aNewDomain — Even if you’re a news junkie, you probably never heard of Dave Goldberg or Beau Biden before they died. Yet both now are at the center of a national mournathon.
The deaths of Goldberg and Biden mark the further advancement of celebritization. Millions of Americans are told to care about people after they die – people whose existence they were completely unaware of prior to their demise – simply because they are related to someone famous.
Goldberg, 47, was the husband of Facebook chief operating officer Sheryl Sandberg, most known for her book “Lean In,” which advises women to be more assertive in the workplace. Just over a month ago, he fell off a treadmill at a hotel in Mexico, probably after a heart attack, and struck his head. (I write “probably” because there were a ridiculous number of conflicting reports about the cause of death.) Goldberg had been CEO of SurveyMonkey, a relatively obscure Silicon Valley startup.
Beau Biden was the son of United States Vice President Joe Biden. He was unknown outside Delaware, where he was a former state attorney general. He died of brain cancer at age 46.
Both deaths were sad. It is usually unfortunate when people leave us, especially at a young age. (Not as much when they’re, say, war criminals.) In Biden’s case, it is impossible not to feel for the vice president, who seems to be a decent man, and who has suffered more tragedy than most by losing his wife and young daughter in a car accident in 1972.
But let’s face it: 2.4 million Americans die every year. They leave behind spouses and parents and children and friends and colleagues who miss them and will never recover from their loss. Some die in terrible, tragic ways: struck by reckless drivers, murdered, maimed in industrial accidents.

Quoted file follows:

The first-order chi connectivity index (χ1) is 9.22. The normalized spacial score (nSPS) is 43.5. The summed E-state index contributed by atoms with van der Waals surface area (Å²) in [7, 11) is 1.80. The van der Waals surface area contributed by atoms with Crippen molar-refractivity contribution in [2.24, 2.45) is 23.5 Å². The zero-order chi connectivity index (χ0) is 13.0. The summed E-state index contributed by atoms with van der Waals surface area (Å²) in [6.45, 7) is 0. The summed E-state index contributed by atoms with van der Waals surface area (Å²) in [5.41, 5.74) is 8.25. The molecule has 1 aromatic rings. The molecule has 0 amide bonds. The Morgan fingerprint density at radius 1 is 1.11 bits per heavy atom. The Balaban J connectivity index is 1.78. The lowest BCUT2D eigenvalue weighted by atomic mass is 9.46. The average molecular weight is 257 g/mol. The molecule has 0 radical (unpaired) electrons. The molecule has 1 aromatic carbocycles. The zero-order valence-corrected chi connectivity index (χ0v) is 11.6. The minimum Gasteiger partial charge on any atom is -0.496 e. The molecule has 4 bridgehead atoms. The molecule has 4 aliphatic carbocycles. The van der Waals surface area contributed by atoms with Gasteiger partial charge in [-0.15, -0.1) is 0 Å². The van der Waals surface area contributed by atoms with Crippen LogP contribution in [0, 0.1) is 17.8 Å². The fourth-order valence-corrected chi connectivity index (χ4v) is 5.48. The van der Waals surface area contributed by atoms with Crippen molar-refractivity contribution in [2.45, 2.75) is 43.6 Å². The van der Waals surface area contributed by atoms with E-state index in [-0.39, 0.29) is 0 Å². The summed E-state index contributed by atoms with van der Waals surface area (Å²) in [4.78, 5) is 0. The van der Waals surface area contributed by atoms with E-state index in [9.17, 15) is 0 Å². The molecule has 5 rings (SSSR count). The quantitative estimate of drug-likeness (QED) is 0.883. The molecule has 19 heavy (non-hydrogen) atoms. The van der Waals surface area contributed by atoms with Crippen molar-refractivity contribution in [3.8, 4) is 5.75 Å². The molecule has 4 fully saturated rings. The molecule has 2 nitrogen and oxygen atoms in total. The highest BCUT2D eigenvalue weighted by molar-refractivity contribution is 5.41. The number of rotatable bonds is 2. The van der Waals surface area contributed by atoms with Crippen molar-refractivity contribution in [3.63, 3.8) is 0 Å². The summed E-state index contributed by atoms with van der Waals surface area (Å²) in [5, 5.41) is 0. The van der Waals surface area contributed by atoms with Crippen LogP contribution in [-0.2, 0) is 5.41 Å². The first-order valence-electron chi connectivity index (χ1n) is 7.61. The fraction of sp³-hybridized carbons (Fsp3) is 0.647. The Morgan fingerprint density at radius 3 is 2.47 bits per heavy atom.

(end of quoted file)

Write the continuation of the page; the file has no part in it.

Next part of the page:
But 99.9999 percent never get national attention. Most widows who post something about their deceased husband to Facebook, as Sheryl Sandberg did, do not get coverage on CNN, MSNBC, Fox News, NPR, the New York Times and the Washington Post, as Sandberg’s frankly substandard essay received. It was poorly written and clunky, but that didn’t stop the media from gushing praise
“A heartbreakingly beautiful and incredibly open tribute to her late husband,” wrote the Post, “the Facebook chief operating officer is sharing what she’s learned about grief.” Not since Judith Miller have I distrusted a newspaper this much.
And when there is a funeral for one of the 99.9999 percent, the President does not attend, or deliver a eulogy (“his voice thick with emotion,” the Times said), and the event does not receive live national media attention, as Beau Biden’s did.
Which is perfectly fine. Most people don’t make such a huge impression on a national scale that their death deserves to be marked by so much pomp and circumstance.
What’s weird – and make no mistake, it really is strange – is to see the deaths of unknown people elevated to national events simply due to their relationship with the rich and famous. If Biden died, I’d expect a state funeral. Sandberg merits an eighth of a page obit. Biden’s son and Sandberg’s husband? Not so much.
Until 2014, high-profile deaths followed high-profile lives. Now, you don’t have to accomplish anything, at least anything that makes a public impact, to be grieved by the public.
Soon it won’t just be those close to the rich and famous who get posthumously recognized, but those who know those who are close to the rich and famous. On and on it’ll go, until six degrees are achieved and we are all fulfilling Andy Warhol’s prophecy, famous for 15 minutes.
But only after we die.
If you want to feel sad about the death of someone you never knew about, much less knew, that’s your business. But I’ve got a question: When a celebrity goes on and on and on about how fabulous their dead man or woman in question was, how on earth will we know if any of it is true?